When cake has cooled, beat cream until soft peaks form. Add icing sugar and whipping cream stabilizer, continuing to beat until cream stiffens further. Fold in Kahlua or vanilla extract. Unroll cooled cake, spreading whipped cream filling to within ½-in.of edges. Reroll. Diagonally slice a 2-in. portion off each end of cake; set aside. Refrigerate cake until ready to frost.
Note: The addition of Whipping Cream Stabilizer allows you to prepare the cream a couple of hours in advance, with no danger that it will lose its shape by the time you’re ready to use it. I’m mentioning this product because many cooks don’t know it exists. It doesn’t affect the flavor of the whipping cream.
To Prepare the Mocha Cream Frosting:
1 c. semi-sweet chocolate chips
1 tsp. instant coffee powder
½ c. butter or margarine
2 tbsp. brandy
½ c. icing sugar
2 tbsp. chopped, toasted walnuts, as garnish (see Index: How to Toast Nuts)
Melt chocolate at 60% power in microwave oven or over low heat in small saucepan. Stir in coffee powder; set aside. Beat butter or margarine in medium bowl with mixer at medium speed. Add cooled chocolate mixture and brandy, beating until smooth. Gradually stir in icing sugar (confectioners or powdered sugar). Cool just until mixture is thick enough to spread. Reserving about ¼ c. of frosting, spread cake with remaining frosting. Using a fork, make ridges in cake to resemble “bark.” Position reserved cut ends of cake against frosted log to resemble “knots.” Ice edges of knots with reserved frosting. Randomly sprinkle walnuts on knots of log. Store cake in refrigerator. Just before serving, sift a little icing sugar over cake. Serves 10.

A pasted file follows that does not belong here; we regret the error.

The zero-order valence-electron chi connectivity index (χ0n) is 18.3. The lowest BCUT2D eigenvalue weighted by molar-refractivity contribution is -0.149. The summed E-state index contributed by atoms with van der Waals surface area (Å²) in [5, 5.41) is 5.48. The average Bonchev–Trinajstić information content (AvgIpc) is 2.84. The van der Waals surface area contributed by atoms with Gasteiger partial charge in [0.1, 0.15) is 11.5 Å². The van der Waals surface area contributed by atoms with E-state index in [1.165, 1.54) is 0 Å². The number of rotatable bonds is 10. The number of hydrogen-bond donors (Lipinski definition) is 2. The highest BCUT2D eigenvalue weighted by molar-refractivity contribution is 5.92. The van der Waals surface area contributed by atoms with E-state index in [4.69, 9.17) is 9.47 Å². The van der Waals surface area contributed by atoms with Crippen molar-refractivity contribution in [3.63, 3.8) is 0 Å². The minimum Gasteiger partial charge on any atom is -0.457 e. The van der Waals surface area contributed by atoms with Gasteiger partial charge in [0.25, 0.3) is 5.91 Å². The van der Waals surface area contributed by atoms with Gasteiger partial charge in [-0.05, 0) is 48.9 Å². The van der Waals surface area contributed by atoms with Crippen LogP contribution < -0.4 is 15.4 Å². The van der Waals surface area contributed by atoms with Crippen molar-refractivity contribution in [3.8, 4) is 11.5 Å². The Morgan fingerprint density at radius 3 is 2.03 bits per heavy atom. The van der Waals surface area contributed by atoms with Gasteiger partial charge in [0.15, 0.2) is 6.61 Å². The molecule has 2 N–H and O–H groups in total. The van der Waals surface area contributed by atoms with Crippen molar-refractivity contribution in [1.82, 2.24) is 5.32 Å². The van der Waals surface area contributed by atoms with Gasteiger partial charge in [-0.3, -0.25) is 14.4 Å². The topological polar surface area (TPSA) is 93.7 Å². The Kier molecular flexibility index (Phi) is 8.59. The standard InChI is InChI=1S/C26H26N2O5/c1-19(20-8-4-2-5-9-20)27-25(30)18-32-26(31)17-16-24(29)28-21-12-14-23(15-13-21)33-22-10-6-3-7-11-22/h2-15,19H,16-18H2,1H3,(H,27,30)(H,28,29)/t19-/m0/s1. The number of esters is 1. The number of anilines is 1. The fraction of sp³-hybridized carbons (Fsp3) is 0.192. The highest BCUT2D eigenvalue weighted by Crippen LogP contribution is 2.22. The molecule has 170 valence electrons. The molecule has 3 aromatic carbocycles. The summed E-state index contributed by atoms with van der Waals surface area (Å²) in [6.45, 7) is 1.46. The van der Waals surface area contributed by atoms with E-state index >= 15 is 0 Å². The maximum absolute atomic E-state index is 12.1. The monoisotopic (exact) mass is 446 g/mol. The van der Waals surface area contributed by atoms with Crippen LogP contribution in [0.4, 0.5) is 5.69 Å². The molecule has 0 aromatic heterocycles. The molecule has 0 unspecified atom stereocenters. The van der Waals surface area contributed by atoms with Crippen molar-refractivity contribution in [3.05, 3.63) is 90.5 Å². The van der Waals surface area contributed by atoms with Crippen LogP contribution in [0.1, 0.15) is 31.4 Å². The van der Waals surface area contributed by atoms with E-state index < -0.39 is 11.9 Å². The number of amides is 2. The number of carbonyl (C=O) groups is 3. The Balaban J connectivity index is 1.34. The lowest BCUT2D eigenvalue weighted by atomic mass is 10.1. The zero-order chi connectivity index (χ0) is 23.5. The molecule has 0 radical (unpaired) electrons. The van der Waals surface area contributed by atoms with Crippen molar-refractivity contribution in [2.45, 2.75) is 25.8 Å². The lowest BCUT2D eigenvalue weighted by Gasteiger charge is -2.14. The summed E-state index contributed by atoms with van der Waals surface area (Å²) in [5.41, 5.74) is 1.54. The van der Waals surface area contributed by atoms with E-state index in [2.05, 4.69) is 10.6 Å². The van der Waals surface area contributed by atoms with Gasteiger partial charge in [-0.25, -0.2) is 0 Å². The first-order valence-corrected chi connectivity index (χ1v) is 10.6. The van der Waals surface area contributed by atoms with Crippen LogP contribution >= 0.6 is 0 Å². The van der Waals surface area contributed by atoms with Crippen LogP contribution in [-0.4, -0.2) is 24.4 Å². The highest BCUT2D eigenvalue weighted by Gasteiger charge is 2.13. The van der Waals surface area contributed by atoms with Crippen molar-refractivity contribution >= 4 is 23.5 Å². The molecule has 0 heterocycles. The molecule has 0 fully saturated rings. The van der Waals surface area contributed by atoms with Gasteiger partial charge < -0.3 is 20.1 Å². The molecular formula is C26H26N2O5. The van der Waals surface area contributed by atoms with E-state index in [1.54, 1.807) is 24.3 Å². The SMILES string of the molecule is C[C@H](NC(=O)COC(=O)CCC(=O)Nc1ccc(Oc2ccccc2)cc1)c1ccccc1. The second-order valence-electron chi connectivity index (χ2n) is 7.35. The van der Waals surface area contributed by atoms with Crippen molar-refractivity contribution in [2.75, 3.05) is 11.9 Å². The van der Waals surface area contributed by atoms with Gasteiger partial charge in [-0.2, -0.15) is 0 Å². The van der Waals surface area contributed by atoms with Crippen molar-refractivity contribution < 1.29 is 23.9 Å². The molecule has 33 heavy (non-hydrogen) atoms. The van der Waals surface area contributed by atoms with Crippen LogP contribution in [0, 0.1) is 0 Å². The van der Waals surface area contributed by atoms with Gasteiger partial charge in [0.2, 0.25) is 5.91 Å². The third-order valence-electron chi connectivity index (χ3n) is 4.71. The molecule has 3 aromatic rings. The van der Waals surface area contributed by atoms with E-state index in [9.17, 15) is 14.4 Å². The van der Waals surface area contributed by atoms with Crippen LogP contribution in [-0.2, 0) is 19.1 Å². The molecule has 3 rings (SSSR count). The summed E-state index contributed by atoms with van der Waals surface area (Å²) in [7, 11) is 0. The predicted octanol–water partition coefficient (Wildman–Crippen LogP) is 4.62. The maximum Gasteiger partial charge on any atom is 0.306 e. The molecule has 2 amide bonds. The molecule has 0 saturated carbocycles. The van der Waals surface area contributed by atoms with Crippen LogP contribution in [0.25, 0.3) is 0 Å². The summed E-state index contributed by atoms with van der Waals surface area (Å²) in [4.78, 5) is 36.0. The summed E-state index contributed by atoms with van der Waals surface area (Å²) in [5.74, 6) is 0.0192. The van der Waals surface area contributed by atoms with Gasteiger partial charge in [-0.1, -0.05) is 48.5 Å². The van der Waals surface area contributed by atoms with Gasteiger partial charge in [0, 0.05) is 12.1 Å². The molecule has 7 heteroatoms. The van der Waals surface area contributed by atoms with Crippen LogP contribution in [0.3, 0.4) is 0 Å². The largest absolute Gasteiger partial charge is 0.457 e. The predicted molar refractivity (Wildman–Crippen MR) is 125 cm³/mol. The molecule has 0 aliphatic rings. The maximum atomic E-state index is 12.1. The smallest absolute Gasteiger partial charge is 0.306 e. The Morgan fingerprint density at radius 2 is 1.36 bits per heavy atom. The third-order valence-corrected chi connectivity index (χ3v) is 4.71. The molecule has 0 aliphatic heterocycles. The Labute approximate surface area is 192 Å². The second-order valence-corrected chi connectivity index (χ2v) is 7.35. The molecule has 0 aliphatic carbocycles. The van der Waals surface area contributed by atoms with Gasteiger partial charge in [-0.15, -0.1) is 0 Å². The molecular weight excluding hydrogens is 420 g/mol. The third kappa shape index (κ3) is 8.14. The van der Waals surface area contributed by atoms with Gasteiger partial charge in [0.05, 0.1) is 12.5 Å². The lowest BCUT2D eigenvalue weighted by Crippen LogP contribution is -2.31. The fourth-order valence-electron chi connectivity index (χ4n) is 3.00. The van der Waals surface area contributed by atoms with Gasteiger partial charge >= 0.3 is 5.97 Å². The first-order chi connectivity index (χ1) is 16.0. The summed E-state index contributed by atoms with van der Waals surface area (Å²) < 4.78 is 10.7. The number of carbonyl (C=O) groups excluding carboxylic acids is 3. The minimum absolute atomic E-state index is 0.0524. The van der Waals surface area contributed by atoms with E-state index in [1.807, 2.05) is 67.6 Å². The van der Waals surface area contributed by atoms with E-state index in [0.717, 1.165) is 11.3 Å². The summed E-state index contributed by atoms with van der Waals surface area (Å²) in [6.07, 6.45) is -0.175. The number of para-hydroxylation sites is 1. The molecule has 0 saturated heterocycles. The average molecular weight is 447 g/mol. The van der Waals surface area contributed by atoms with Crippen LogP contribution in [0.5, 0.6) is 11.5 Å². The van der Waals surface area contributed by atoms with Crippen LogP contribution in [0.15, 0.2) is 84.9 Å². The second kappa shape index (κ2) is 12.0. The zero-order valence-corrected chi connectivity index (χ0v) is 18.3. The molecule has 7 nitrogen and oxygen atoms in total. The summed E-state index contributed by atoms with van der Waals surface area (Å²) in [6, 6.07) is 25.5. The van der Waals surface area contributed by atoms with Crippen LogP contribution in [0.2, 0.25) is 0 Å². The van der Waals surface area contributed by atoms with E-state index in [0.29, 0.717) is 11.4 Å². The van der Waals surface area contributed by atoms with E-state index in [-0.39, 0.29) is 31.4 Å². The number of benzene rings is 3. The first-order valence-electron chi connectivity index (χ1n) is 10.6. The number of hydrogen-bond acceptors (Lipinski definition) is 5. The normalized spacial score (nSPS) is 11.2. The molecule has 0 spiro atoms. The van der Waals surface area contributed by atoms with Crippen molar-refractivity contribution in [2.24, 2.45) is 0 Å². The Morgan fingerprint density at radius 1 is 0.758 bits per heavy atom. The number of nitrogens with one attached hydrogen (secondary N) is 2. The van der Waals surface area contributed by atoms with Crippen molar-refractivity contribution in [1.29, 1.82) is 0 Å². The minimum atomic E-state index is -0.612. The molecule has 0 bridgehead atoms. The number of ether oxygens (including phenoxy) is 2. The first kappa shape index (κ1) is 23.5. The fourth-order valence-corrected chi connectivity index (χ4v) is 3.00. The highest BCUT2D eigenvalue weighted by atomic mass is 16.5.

With thanks to The Vancouver Sun (I have modified this recipe)
Whether Santa slides down the chimney or the banister, he’s going to love this minty hot chocolate! I don’t condone drinking and driving, so Santa’s going to have to put his feet up and rest after he’s sipped this. I created it just for him - and for you, Dollinks!
Santa’s Chocolate-Peppermint Cup:
For each 8-oz. mug, have ready:
2 heaping tbsp. Nicole Parton’s Hot Chocolate Mix (recipe to follow)
1-to-2 tbsp. evaporated milk or heavy cream
1-¼ oz. Irish Cream liqueur (see Note)
⅛ tsp. peppermint extract
Whipping cream bomb
Red and green candy sprinkles, as garnish (see Further Note)
⅛ tsp. chocolate shot, as garnish
1 unwrapped candy cane, as a stir-stick
|The No. 1 reason why Santa|
is such a chubby old elf!
Note: No Irish Cream liqueur in the house? I’ve got the recipe in one of today’s posts! It’s delicious!
Further Note: These holiday-season sprinkles are sold in your supermarket’s baking aisle. If you don't have any of these sprinkles, place broken bits of candy cane inside two plastic bags, tapping the canes lightly inside a plastic bag to break them further and using that as a garnish.